When implementing EDI with external parties, there are some key items that need to be considered to help achieve a successful, effective implementation.
Who is instigating the project and who is managing the project?
Whether you have initiated the EDI implementation, or you are responding to a request from an external party to be EDI compliant, you need to make sure that there are clear responsibilities for who is setting requirements.
If you are responding, you should expect the initiator to provide you with specification requirements.
If you are initiating the EDI implementation, you should determine the specification requirements. You need to be very clear on what you are trying to achieve.
For the project, have a dedicated project team, with clear responsibilities and reporting lines, as well as an effective project management framework. It’s a good idea to have an owner on each side of a B2B project.
What are you trying to achieve?
Even before the project is scoped (whether it is done internally or is outsourced), establish what your objectives and priorities are. The more granular details can be worked out during scope but you need to work out the direction you are going:
• Are you wanting to streamline processes with your customers?
• Are you wanting to reduce costs?
• Are you wanting to increase data integrity and reduce errors?
• Are you wanting to reduce dispatch times?
• Are you wanting to automate an existing non automated process or is this a new process that will be automated?
Take into consideration every part of the business. Speak to the stakeholders.
Does the integration model already exist?
Chances are the implementation you are considering has been tried or completed before. Ask the other parties or vendors involved in the project for relevant background information, technical specification documents, and examples of past experiences.
If looking to complete a B2B EDI connection, ideally there will be an EDI specification document which outlines the data to be transferred, data field mappings, data file formats (eg. XML, JSON, ANSI X12 etc) and preferred transport technique (eg. FTP, SFTP, SOAP/REST services etc).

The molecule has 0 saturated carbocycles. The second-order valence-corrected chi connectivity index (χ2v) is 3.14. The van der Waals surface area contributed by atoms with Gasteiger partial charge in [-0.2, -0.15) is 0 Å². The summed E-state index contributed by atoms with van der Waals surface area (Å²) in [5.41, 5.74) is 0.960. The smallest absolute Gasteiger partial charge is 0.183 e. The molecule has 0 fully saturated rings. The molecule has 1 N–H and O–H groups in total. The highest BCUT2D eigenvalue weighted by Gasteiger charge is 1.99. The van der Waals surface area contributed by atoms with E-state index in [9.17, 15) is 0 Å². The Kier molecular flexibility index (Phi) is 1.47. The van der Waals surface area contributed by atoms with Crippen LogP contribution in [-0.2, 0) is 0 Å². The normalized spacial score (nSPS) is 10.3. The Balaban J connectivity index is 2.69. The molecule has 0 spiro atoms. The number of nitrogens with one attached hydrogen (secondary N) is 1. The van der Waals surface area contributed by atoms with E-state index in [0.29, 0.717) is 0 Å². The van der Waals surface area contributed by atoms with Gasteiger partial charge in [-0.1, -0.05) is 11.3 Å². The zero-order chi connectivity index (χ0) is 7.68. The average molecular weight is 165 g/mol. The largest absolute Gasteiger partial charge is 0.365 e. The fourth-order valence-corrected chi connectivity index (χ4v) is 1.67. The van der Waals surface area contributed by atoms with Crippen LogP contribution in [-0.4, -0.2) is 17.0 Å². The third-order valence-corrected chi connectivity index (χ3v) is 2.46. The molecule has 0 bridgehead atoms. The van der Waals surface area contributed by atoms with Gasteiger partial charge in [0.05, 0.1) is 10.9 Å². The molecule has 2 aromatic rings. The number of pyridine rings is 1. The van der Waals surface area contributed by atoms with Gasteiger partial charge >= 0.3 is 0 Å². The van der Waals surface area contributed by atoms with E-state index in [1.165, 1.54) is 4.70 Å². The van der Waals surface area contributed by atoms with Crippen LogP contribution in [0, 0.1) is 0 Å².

Do your research. Talk to the experts. Scope the approach to the project.
What will the project approach be?
If you are implementing EDI with multiple external parties, it can be a good idea to start with one first. If you are new to EDI, it can be treated as a pilot and additional EDI connections can be rolled out once complete and learnings have been had. A common issue is trying to implement multiple EDI connections with different trading partners at once which can result in re-work multiple times.
Similarly, if you are doing internal integration, you can do one project at a time. Understand your organisations ability to change for each integration. Are the affected people, departments, and application vendors ready for process to change.
Go for the low hanging fruit if possible and try the simpler EDI connection or integration project first.
Who will do it?
Depending on the amount of internal resource, their capacity and their competency with EDI, you can consider resourcing internally, outsourcing, or a combination. If doing the work internally, there is a lot of knowledge and resources required in not only implementing but also supporting the EDI connection going forward. Do some research and see if there are pre-built or already tried and tested approaches to leverage for a successful project. A user-friendly integration platform like Statelake will assist if choosing to resource internally or maintain the EDI connection yourself.
Want to learn more?
If you need help with implementing EDI connections with your customers and suppliers, and want to talk to the experts first – we have over 18 years experience helping our customers build hundred of EDI connections. We’re here to help, so get in touch today.
Or, download our free Guide to EDI – an simple, practical look at how EDI works, and the benefits it can bring for your business.